Great Customer

Dear Jewish Fairy Godmother:

I am an Amazon fantasy customer. I’m retired, partially disabled so it
is difficult enough to get friends to help with medical appointments
that I don’t want to also bother them for shopping, and well-off
enough that if there is something that I want—from an art book to an
appliance—that I can go online, browse, and have it delivered to my
door. I’m not proud of being a consumer but I also do my share of
tzedakah and recycling. I save on deliveries by being a member; they
get my business. The last four orders I have received have been
defective or wrong in some way. The first two were my fault: pressing
“buy now” too quickly and not reading the size details, and because
they were “no return” items I was allowed to keep them. The next two
were not as advertised and when I called to complain I got shunted to
a higher-level supervisor who questioned me I thought a little rudely. I
fell like I have been tagged in some way. How can I get my good
consumer name back and have the convenience I want and the
respect I deserve?

Great Customer

Dear Great Customer:

Generally speaking, the old adage “the customer is always right” still
remains a baseline for retailers. But in the age of long-distance buying,
consumers have both much more and much less information about
what they are purchasing. When we could stand in a store holding and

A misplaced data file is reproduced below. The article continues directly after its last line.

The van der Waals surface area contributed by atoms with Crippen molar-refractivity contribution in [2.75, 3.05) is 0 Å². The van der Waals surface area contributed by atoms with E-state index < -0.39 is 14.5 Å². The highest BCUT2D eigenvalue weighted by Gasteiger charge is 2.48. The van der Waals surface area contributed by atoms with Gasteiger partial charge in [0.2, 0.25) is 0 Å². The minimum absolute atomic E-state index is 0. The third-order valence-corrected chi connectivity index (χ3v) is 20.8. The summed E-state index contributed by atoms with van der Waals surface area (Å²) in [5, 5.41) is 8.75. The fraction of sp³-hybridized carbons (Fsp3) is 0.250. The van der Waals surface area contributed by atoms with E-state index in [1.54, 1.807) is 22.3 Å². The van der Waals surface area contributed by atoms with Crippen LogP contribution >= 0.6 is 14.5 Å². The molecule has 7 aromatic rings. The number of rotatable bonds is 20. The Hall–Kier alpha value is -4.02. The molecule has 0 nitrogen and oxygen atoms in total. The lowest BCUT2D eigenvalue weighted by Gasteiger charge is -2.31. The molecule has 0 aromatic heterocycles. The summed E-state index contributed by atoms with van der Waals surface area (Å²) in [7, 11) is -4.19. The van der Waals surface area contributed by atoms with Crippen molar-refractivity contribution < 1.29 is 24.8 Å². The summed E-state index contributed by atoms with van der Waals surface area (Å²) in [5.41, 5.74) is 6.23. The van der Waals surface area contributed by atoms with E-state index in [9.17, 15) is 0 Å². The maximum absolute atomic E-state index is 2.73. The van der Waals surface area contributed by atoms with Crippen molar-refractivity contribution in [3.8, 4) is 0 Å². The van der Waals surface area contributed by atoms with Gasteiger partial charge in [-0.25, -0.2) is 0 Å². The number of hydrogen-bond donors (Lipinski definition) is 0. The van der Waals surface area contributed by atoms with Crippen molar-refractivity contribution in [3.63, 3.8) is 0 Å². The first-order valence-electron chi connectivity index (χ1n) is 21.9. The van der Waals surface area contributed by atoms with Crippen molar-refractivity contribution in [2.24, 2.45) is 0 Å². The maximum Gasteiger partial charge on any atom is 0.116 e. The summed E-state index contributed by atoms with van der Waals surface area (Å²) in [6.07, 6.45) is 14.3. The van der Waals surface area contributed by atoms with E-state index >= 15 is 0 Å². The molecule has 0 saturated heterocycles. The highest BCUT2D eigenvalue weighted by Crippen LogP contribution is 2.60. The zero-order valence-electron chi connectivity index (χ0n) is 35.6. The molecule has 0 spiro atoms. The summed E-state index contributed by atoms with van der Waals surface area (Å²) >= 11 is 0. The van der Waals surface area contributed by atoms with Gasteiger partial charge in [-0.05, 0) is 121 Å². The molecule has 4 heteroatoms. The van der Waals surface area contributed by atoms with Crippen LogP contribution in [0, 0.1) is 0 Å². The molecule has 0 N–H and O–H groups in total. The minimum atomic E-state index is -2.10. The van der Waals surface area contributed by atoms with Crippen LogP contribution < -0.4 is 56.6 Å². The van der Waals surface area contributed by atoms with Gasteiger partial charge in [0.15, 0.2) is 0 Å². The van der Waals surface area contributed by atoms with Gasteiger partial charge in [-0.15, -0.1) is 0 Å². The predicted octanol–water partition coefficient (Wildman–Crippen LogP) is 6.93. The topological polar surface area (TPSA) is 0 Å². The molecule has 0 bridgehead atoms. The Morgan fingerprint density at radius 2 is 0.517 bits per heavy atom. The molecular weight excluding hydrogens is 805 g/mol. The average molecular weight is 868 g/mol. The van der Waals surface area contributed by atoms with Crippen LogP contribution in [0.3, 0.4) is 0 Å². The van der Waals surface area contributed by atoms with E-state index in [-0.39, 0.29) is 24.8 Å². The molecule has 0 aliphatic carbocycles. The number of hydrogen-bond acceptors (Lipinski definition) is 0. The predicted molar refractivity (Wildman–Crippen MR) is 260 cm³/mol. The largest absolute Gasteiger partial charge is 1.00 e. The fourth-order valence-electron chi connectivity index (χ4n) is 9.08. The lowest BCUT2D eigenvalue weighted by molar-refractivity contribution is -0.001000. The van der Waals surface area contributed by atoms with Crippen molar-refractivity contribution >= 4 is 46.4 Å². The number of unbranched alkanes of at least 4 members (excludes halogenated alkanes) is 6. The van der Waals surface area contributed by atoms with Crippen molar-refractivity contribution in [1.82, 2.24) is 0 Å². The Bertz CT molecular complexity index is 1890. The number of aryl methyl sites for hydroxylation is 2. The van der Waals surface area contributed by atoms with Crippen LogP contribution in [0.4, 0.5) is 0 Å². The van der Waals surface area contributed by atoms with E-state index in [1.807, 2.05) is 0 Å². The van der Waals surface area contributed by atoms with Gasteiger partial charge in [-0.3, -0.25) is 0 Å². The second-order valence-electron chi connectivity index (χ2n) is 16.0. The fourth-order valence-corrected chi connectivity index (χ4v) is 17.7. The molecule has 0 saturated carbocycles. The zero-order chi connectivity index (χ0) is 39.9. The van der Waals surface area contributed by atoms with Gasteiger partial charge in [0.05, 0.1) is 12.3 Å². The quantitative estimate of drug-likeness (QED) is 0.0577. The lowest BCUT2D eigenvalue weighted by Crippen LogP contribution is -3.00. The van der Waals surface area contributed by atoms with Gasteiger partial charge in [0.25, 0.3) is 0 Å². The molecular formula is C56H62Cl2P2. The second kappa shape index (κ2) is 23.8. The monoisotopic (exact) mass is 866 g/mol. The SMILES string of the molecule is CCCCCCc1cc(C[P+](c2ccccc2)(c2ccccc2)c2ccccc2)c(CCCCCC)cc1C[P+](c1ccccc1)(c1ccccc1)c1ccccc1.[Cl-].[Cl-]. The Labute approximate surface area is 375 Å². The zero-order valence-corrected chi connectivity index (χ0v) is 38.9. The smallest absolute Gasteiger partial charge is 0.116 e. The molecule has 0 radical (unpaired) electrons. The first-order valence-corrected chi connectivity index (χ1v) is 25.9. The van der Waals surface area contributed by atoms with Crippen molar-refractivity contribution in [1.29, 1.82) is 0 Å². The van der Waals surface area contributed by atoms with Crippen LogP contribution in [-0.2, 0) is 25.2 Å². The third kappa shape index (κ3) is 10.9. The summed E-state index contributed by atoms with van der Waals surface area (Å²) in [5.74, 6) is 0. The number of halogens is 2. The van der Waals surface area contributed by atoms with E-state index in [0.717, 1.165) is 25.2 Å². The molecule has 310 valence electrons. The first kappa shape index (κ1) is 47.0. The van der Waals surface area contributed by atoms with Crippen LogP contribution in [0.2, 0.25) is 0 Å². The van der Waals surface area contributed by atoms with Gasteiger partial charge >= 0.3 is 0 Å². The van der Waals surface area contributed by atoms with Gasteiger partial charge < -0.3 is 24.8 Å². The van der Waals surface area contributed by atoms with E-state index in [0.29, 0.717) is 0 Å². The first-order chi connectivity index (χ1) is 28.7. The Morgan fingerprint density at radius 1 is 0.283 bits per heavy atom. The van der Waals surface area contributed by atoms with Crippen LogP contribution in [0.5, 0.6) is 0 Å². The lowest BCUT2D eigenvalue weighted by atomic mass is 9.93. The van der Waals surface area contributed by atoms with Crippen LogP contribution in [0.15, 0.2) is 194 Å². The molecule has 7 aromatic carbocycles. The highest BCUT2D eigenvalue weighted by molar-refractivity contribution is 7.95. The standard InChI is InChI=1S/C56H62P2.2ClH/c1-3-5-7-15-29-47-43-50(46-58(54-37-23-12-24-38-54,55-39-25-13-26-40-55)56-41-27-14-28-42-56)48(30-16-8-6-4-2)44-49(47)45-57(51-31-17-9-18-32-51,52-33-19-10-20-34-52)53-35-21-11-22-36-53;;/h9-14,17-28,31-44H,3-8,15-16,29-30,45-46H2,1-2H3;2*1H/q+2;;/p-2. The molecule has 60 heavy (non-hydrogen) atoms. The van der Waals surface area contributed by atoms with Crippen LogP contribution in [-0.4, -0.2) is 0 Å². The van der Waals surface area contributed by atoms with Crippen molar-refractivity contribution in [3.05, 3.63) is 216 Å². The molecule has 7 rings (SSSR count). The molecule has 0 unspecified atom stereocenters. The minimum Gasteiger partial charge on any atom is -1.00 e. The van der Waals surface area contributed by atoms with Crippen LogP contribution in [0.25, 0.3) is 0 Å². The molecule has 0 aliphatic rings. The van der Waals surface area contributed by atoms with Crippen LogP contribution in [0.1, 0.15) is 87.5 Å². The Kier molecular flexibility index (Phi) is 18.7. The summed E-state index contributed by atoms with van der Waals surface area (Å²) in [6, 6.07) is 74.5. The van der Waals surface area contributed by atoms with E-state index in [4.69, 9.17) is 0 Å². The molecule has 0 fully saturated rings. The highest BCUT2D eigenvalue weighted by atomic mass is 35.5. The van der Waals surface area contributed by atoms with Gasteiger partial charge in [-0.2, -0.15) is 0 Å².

feeling the product and talk to a salesperson we could make bettetr
decision, though perhaps not as cheaply. In this age of knock-offs and
declining quality, it is easy to be disappointed with a purchase. As long
as a site’s shipping and return policies are reasonable, I think it’s
worth being loyal, but not to the point of paying too much or feeling
that you did not get the quality you paid for.

I would call and ask to talk to a customer service rep. Explain what’s
happened independent of a specific purchase. Ask if there is a way you
can learn more about products before you purchase, beyond the review
and questions section. Ask if they in some way tag you for too
many returns. Assuming you are treated like an adult, and not charged
to ship back defective items, I’d stick with a retailer you have trusted.
Remember, every time you buy from a new place, all you credit info
ends up being spread about the Internet. And each breach of security
is one more hassle to remedy and takes you one more step into the pit
of identity theft.